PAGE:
Skip to main content
326 N Duke Street
Lancaster, PA 17602
Call 717-394-3798 or

Schedule An Appointment

girl%20with%20blue%20eyes%20in%20black%20and%20white%20coat%20slide.png
contact-in-solution
Home » Your Eye Health » Eye Exams » Common Tests » Vision Testing

Vision Testing

Vision testing at the eye doctor is as individual as you are. When it comes to vision testing, no two eye exams are alike, because no two people are alike. In fact, it’s those differences that often determine what types of vision testing—and vision testing equipment—are used during any given examination.

Types of vision testing

Visual acuity testing: The Snellen Chart (the chart with the big E at the top) is used to test each eye for visual acuity or “sharpness” at a distance. A smaller, hand-held chart is used to test near vision.

Visual field testing: Manual and automatic testing designed to measure the quality of your side vision (peripheral vision). This type of test usually involves covering one eye and focusing the other on a fixed point in front of you, while describing what you can see on the “periphery” of your vision.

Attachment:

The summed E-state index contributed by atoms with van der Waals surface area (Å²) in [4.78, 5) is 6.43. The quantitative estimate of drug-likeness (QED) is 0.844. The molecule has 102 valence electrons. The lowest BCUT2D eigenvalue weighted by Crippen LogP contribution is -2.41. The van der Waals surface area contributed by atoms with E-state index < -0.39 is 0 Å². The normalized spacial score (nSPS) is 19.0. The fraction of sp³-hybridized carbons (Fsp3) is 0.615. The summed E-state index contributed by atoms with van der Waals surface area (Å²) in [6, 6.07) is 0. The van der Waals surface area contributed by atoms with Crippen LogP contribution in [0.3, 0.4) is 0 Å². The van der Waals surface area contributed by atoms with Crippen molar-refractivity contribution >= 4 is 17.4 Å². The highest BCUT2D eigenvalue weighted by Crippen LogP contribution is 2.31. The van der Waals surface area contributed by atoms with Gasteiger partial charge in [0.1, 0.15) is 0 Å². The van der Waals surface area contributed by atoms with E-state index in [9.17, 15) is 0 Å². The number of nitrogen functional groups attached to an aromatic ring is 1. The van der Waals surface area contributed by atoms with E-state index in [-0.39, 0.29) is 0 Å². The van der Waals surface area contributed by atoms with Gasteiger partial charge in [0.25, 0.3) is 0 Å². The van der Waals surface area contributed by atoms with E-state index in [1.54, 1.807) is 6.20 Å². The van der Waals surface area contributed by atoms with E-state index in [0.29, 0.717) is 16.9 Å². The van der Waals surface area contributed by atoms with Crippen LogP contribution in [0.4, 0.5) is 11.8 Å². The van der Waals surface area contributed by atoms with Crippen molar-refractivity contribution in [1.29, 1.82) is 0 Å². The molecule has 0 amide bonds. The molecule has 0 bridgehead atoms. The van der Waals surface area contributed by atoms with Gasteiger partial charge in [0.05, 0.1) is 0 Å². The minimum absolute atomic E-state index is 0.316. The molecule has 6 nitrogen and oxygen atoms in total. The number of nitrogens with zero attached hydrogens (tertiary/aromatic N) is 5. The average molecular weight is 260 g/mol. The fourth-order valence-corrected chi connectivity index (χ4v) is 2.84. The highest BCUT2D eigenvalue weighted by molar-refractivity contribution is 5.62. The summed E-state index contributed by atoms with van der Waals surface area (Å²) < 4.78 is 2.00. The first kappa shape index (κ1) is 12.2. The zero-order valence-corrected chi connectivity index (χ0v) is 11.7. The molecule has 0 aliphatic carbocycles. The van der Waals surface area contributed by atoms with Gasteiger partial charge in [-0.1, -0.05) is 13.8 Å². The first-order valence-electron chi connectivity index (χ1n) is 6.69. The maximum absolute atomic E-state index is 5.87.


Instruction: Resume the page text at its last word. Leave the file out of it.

Cover testing: By having you focus on a distant object within a room, and then alternately covering each eye, your eyecare professional can see if your eyes work together, or must refocus slightly.

Color-blind testing: Using a series of multi-colored dots arranged within a circle, color-blind vision testing “hides” numbers within the overall pattern of dots. These numbers will appear as easy-to-see colored numbers to everyone except those few people who suffer from various degrees of color-blindness—the inability to perceive certain colors or color combinations.

Refraction testing: Refraction errors like nearsightedness and farsightedness are the most common eye problems. Vision testing is used to determine how strong your prescription glasses must be to see clearly, based on how your eyes react while using the vision testing equipment.

Phoropters are machines that allow your eye doctor to “switch” lenses during your exam to see if your focus is better, or worse.

Autorefractors are machines that automatically check the lens power needed to clearly focus images on your retina for the best possible vision.